Outdated Business Management Practices Block Flexible Work Styles

While 63 million Americans hold jobs that could be done at home, fewer than 3 million actually work away from the office most of the time, according to research we did for Citrix Online, a division of Citrix Systems, Inc. The research analyzed statistics from public and private sources, such as the U.S. Census Bureau and Bureau of Labor Statistics, to build a complete image of the state of virtual working in the United States. The results paint a dismal picture. Employee demand to workshift far outstrips their opportunity to do so, highlighting the persistence of outdated management practices and antiquated attitudes towards oversight and eligibility.

Here’s some of what we discovered:

  • A typical workshifter is 49 years old, college educated and in a management, senior employee or professional role.
  • Over 75% of employees who work from home earn over $65,000 per year, putting them in the upper 80 percentile relative to all employees.
  • Demand Outpaces Supply
  • 63 million U.S. employees hold jobs that could be done at home at least part of the time, yet fewer than 3 million, 2.3% of the population, get the chance to work virtually on a regular basis.
  • Almost 80% of all employees would work from home if they could.
  • Will Trade Money for Freedom
  • More than one third of non-teleworkers surveyed by WorldatWork would take a pay cut to be able to have more independence in where and how they work.
  • Commute Time Is Not a Factor
  • The study found no correlation between cities with the most congestion or longest commute times and number of workshifters.
  • The San Diego metro area has the highest concentration of people who work at home, 4.2%, while Detroit and Houston have the lowest, each with 1.8%. The New York metro area rounds out the bottom three, with 2.1%.

As business becomes more global and workforces more dispersed, companies will have little choice but to implement virtual work practices. Those who operate that way now will have a significant head start, not to mention the pick of talent from around the globe, instead of just their own backyard.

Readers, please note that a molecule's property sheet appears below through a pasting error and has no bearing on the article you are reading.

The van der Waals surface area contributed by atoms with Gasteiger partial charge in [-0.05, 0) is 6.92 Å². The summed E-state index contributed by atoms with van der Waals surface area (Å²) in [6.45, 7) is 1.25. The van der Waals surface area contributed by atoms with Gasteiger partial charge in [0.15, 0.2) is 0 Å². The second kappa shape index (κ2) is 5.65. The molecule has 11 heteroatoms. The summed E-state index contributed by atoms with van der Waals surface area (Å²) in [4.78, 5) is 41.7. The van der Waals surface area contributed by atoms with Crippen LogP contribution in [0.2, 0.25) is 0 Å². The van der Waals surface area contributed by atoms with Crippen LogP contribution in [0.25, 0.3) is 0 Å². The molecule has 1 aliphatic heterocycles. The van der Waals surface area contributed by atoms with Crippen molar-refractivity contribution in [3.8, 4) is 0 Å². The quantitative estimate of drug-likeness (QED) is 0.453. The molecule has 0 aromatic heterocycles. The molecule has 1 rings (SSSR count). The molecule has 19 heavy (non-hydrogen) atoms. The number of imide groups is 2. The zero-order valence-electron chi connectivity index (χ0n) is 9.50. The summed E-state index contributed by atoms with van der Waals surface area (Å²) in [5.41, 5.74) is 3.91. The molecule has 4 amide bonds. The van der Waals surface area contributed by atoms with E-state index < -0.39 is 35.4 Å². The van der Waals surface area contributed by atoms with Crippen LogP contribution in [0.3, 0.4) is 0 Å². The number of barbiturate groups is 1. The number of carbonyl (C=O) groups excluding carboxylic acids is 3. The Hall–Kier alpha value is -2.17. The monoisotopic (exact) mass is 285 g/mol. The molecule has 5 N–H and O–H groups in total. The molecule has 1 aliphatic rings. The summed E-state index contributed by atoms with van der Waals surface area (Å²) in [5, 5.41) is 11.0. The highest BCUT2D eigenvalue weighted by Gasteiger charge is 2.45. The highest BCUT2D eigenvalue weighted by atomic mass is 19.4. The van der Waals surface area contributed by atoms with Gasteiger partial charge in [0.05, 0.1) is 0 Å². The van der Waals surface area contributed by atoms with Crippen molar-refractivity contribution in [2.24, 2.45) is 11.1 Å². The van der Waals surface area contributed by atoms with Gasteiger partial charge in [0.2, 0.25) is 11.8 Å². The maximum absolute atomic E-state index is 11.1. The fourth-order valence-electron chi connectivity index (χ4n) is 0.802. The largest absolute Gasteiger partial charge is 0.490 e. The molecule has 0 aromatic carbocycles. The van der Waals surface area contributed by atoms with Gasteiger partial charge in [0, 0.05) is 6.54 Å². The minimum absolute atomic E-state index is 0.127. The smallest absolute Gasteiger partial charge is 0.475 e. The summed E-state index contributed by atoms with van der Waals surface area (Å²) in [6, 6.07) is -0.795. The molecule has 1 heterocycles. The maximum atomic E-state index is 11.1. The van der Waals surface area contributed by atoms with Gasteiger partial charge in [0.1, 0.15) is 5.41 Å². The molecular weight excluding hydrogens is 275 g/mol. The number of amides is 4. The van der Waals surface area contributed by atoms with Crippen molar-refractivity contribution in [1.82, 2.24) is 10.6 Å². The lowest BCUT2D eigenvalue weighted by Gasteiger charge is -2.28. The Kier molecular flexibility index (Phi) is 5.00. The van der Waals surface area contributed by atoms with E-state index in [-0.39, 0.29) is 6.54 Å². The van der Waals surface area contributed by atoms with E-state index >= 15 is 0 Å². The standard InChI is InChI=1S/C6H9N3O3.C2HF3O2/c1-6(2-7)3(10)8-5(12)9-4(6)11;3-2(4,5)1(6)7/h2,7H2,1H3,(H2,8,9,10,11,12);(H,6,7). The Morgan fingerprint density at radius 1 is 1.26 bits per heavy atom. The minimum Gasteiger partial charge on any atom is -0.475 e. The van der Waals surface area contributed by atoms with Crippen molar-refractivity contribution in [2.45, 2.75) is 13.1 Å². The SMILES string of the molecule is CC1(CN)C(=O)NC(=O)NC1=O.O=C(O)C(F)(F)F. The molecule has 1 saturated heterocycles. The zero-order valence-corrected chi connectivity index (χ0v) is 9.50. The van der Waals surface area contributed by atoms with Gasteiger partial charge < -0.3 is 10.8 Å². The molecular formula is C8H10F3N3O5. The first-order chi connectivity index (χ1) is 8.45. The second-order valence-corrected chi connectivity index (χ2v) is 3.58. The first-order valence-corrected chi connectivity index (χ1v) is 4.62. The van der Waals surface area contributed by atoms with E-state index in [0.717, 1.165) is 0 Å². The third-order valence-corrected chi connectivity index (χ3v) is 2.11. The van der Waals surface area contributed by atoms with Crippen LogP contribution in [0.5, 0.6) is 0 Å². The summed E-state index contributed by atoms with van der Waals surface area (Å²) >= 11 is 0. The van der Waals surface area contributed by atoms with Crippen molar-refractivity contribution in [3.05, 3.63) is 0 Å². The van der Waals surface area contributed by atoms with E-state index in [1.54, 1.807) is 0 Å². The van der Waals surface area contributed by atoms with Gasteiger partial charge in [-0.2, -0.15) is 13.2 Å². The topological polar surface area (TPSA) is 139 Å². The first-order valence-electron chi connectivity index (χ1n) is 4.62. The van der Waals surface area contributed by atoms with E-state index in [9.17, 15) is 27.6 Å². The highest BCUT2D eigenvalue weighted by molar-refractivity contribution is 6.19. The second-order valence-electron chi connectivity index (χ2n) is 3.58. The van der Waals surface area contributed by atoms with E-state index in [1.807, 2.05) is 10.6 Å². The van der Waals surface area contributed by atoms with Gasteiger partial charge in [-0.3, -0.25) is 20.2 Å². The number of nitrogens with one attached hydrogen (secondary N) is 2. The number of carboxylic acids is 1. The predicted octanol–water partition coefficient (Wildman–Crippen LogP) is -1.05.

Ongoing concerns about the global economy are causing companies to keep a tight grip on hiring. For growing companies, this can result in more work for those in employment, creating the need to work longer. Virtual working offers people a better work-life balance by letting them take charge of how they manage competing priorities in a given period of time.

Workshifting, the ability to work where it is most optimal rather than confined to an office or specific location, is much more than a perk; it is a business advantage. Implemented correctly, it is a means to diversify the organization, attract new talent, increase productivity and enhance sustainability.

Despite being the birthplace of much of the technical innovation that makes “work anywhere” possible, the U.S. is stubbornly lagging behind other parts of the world when it comes to workshifting: in Canada, 3.2% of the population teleworks regularly, and in the United Kingdom the figure is even higher at 5.6%, compared to just 2.3% in the U.S.
Mobile and collaboration technology exists to enable people to work anytime, anywhere. Outdated management thinking is often the only serious obstacle to more flexible and virtual work practices.

“The reality is that managers simply don’t trust their employees to work untethered. That’s not going to change until companies start measuring performance based on results, rather than the number of hours someone sits at their desk. Management gurus have been telling us for decades that results-based management is the key to maximizing employee potential; and it’s true whether employees are a hundred feet or a hundred miles away.” — Kate Lister, president, Telework Research Network

“The benefits of workshifting have been known for quite some time now, so it’s easy to assume that everyone is doing it these days, but the truth of the matter is pretty sobering and more than a little disappointing. Despite much evidence to the contrary, it seems old-fashioned notions that work must be seen to be done still prevail. And by offering workshifting merely as a perk for management, companies are missing out on some of the biggest benefits of flexible working. — Brett Caine, President, Citrix Onlints.

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